By Catholic News Service
BROOKLYN, N.Y. (CNS) — Catholic News Service Rome bureau chief John Thavis was named May 25 as the winner of the 2007 St. Francis de Sales Award by the Catholic Press Association.
The award is considered the highest honor in the Catholic press. Thavis, 56, is one of a handful of reporters to have won the award, commonly called the Franny.
“I share this award with everyone at Catholic News Service. What I do day in and day out is really part of a team effort from the top down,” Thavis said in accepting the award during a closing-day luncheon at the May 23-25 CPA convention.
Thavis won the award “for his in-depth knowledge of the workings of the Vatican and his ability to share that with fellow journalists and Catholic press readers,” according to material distributed with the CPA ballot listing the five finalists for the prize.
A member of CNS’ Rome bureau since 1983 and bureau chief since 1996, Thavis “shows the same level of care, depth, balance and precision in informing readers about the everyday pastoral work of the popes — general audiences, Sunday Angelus messages, Masses, parish visits — as he does covering major events such as the release of an encyclical, canonizations and controversies,” the ballot said.
Cited in the ballot material were the 40-plus foreign trips Thavis has taken accompanying Popes John Paul II and Benedict XVI; his coordination of three other journalists’ work during the “frenetic” jubilee year 2000; and his writing of most of the main transition stories between the death of Pope John Paul and the election of Pope Benedict, while supervising the work of an expanded team of writers in 2005.
“This is one of those awards that make you stop and look back,” Thavis said in his acceptance remarks.
“In 1978 I was Catholic and a journalist but did not consider myself a Catholic journalist. I worked for an English-language newspaper in Rome. One evening one of the Italian typesetters yelled, ‘Fumata bianca!’ (‘White smoke!’). I pedaled my bicycle to St. Peter’s Square and stood under the balcony and heard them announce the new pope: (Cardinal) Karol Wojtyla. I’d never heard of him. Then he came out and gave his beautiful talk in Italian. I thought to myself, ‘This guy is good.’
“I never dreamed I’d be back in Rome in the early 1980s covering the pope full time, traveling on his plane, poring over his speeches and documents and watching him grow old,” he added.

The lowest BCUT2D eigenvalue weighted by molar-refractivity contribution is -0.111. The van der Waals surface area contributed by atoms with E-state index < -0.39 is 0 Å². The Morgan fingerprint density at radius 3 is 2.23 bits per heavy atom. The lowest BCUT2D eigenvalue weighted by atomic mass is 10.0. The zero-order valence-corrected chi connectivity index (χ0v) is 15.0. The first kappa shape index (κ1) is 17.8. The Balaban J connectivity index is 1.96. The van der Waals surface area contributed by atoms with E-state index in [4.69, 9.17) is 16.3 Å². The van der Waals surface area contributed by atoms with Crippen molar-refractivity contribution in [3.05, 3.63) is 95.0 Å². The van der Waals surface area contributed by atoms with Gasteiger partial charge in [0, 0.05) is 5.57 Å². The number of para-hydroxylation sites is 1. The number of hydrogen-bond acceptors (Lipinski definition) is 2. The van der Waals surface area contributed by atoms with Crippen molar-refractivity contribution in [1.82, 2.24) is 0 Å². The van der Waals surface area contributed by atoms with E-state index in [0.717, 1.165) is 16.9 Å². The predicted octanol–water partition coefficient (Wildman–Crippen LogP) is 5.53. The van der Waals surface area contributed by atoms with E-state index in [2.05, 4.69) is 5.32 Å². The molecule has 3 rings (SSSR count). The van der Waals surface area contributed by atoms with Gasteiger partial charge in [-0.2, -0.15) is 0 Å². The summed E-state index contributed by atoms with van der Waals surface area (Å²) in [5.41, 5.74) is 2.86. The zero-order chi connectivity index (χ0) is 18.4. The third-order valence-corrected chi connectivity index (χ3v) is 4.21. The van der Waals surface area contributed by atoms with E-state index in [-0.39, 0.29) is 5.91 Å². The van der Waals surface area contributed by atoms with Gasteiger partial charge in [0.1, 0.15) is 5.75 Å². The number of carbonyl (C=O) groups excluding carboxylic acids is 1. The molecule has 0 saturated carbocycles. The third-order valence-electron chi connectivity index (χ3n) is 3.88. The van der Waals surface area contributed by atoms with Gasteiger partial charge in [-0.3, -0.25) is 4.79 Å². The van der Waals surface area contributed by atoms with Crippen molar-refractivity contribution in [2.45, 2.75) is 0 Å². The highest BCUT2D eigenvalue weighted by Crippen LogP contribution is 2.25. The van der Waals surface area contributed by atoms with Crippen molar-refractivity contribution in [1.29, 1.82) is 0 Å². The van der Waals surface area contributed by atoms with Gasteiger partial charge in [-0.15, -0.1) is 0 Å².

Thavis confessed he did not know that much about St. Francis de Sales, the patron saint of journalists and the award’s namesake. So “I Googled him,” he said. “I found that he had quite a bit to say to modern journalists. He had a great respect for the truth. He knew the destructive power of the half-truth. He knew that sometimes one must tell an unpleasant truth, but said it had to be done with love and kindness.”
As a result of his work, Thavis added, “I’ve learned an awful lot about the faith on the job. People sometimes ask me, ‘Don’t you get cynical covering the Vatican?’ And I have to answer no. The Vatican is full of good people working hard to do good things with very few resources.”
Thavis lives in Rome with his wife, Laurie. They have a daughter, Hilary, and two sons, Brian and Alan. Raised in Minnesota, he remains an ardent fan of baseball’s Minnesota Twins.
He is the second St. Francis de Sales Award winner from CNS in four years. Reporter Jerry Filteau won the award in 2003.
The other 2007 finalists for the award were:
—Gretchen Keiser, editor of The Georgia Bulletin, newspaper of the Archdiocese of Atlanta.
— The late Edmund R. Sullivan, who had been associate editor of The Catholic Exponent, newspaper of the Diocese of Youngstown, Ohio, and a syndicated cartoonist.
— Mary C. Uhler, editor of The Catholic Herald, newspaper of the Diocese of Madison, Wis.
— Bob Zyskowski, associate publisher and general manager of The Catholic Spirit, newspaper of the Archdiocese of St. Paul-Minneapolis.
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Contributing to this story was Julie Asher.
05/25/2007 2:56 PM ET